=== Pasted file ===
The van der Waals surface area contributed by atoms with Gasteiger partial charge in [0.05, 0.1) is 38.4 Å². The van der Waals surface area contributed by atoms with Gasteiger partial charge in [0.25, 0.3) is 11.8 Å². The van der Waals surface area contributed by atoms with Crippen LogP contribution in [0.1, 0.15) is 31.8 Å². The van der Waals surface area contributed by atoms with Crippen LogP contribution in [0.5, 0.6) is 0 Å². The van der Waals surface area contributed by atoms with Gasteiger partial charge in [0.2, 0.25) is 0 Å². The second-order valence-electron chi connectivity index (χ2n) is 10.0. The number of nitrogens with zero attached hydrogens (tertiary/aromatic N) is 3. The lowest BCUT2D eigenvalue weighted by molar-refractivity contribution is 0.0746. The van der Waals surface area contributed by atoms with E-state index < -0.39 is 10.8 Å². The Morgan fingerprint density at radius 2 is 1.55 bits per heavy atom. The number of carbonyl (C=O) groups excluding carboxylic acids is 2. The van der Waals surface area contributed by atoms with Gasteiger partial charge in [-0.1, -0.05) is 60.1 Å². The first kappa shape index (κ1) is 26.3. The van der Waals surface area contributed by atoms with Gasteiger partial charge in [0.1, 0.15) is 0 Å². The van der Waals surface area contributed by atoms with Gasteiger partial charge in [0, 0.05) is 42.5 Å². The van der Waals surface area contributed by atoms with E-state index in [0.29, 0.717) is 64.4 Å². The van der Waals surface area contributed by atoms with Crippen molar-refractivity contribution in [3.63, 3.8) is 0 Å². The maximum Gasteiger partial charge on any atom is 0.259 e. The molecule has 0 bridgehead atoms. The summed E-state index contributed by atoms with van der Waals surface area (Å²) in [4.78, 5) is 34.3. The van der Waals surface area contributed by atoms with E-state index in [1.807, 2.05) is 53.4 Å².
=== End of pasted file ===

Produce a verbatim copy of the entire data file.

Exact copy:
The van der Waals surface area contributed by atoms with Gasteiger partial charge in [0.05, 0.1) is 38.4 Å². The van der Waals surface area contributed by atoms with Gasteiger partial charge in [0.25, 0.3) is 11.8 Å². The van der Waals surface area contributed by atoms with Crippen LogP contribution in [0.1, 0.15) is 31.8 Å². The van der Waals surface area contributed by atoms with Crippen LogP contribution in [0.5, 0.6) is 0 Å². The van der Waals surface area contributed by atoms with Gasteiger partial charge in [0.2, 0.25) is 0 Å². The second-order valence-electron chi connectivity index (χ2n) is 10.0. The number of nitrogens with zero attached hydrogens (tertiary/aromatic N) is 3. The lowest BCUT2D eigenvalue weighted by molar-refractivity contribution is 0.0746. The van der Waals surface area contributed by atoms with E-state index < -0.39 is 10.8 Å². The Morgan fingerprint density at radius 2 is 1.55 bits per heavy atom. The number of carbonyl (C=O) groups excluding carboxylic acids is 2. The van der Waals surface area contributed by atoms with Gasteiger partial charge in [-0.1, -0.05) is 60.1 Å². The first kappa shape index (κ1) is 26.3. The van der Waals surface area contributed by atoms with Gasteiger partial charge in [0.1, 0.15) is 0 Å². The van der Waals surface area contributed by atoms with Gasteiger partial charge in [0, 0.05) is 42.5 Å². The van der Waals surface area contributed by atoms with E-state index in [0.29, 0.717) is 64.4 Å². The van der Waals surface area contributed by atoms with Crippen molar-refractivity contribution in [3.63, 3.8) is 0 Å². The maximum Gasteiger partial charge on any atom is 0.259 e. The molecule has 0 bridgehead atoms. The summed E-state index contributed by atoms with van der Waals surface area (Å²) in [4.78, 5) is 34.3. The van der Waals surface area contributed by atoms with E-state index in [1.807, 2.05) is 53.4 Å².